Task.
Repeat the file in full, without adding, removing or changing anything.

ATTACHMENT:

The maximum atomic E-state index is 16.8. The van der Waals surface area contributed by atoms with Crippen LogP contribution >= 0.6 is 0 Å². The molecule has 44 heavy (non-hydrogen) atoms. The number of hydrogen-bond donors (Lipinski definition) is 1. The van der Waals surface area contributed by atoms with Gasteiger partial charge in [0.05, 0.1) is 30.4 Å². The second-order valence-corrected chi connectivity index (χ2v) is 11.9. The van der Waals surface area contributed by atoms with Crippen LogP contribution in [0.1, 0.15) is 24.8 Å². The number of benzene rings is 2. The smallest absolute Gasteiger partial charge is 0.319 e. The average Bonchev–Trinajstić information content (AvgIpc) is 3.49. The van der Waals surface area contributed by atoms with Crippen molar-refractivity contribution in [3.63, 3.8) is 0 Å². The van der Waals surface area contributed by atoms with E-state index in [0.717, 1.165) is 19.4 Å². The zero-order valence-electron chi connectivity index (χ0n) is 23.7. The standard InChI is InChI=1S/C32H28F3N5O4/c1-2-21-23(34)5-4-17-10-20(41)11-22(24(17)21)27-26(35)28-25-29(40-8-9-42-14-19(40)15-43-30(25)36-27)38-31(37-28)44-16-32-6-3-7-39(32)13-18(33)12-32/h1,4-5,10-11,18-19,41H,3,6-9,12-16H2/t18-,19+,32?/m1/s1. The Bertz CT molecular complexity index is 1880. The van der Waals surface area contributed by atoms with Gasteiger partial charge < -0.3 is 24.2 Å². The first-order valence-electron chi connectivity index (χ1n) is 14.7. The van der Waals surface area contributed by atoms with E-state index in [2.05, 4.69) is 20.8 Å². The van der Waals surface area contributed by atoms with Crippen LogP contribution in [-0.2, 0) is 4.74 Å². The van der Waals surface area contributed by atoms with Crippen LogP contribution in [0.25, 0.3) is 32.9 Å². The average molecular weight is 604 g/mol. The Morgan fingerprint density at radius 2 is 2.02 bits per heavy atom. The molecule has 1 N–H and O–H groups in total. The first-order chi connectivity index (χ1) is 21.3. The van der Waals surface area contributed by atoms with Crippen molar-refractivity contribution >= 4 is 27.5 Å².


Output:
The maximum atomic E-state index is 16.8. The van der Waals surface area contributed by atoms with Crippen LogP contribution >= 0.6 is 0 Å². The molecule has 44 heavy (non-hydrogen) atoms. The number of hydrogen-bond donors (Lipinski definition) is 1. The van der Waals surface area contributed by atoms with Gasteiger partial charge in [0.05, 0.1) is 30.4 Å². The second-order valence-corrected chi connectivity index (χ2v) is 11.9. The van der Waals surface area contributed by atoms with Crippen LogP contribution in [0.1, 0.15) is 24.8 Å². The number of benzene rings is 2. The smallest absolute Gasteiger partial charge is 0.319 e. The average Bonchev–Trinajstić information content (AvgIpc) is 3.49. The van der Waals surface area contributed by atoms with Crippen molar-refractivity contribution in [3.63, 3.8) is 0 Å². The van der Waals surface area contributed by atoms with E-state index in [0.717, 1.165) is 19.4 Å². The zero-order valence-electron chi connectivity index (χ0n) is 23.7. The standard InChI is InChI=1S/C32H28F3N5O4/c1-2-21-23(34)5-4-17-10-20(41)11-22(24(17)21)27-26(35)28-25-29(40-8-9-42-14-19(40)15-43-30(25)36-27)38-31(37-28)44-16-32-6-3-7-39(32)13-18(33)12-32/h1,4-5,10-11,18-19,41H,3,6-9,12-16H2/t18-,19+,32?/m1/s1. The Bertz CT molecular complexity index is 1880. The van der Waals surface area contributed by atoms with Gasteiger partial charge < -0.3 is 24.2 Å². The first-order valence-electron chi connectivity index (χ1n) is 14.7. The van der Waals surface area contributed by atoms with E-state index in [2.05, 4.69) is 20.8 Å². The van der Waals surface area contributed by atoms with Crippen LogP contribution in [-0.2, 0) is 4.74 Å². The van der Waals surface area contributed by atoms with Crippen LogP contribution in [0.25, 0.3) is 32.9 Å². The average molecular weight is 604 g/mol. The Morgan fingerprint density at radius 2 is 2.02 bits per heavy atom. The molecule has 1 N–H and O–H groups in total. The first-order chi connectivity index (χ1) is 21.3. The van der Waals surface area contributed by atoms with Crippen molar-refractivity contribution >= 4 is 27.5 Å².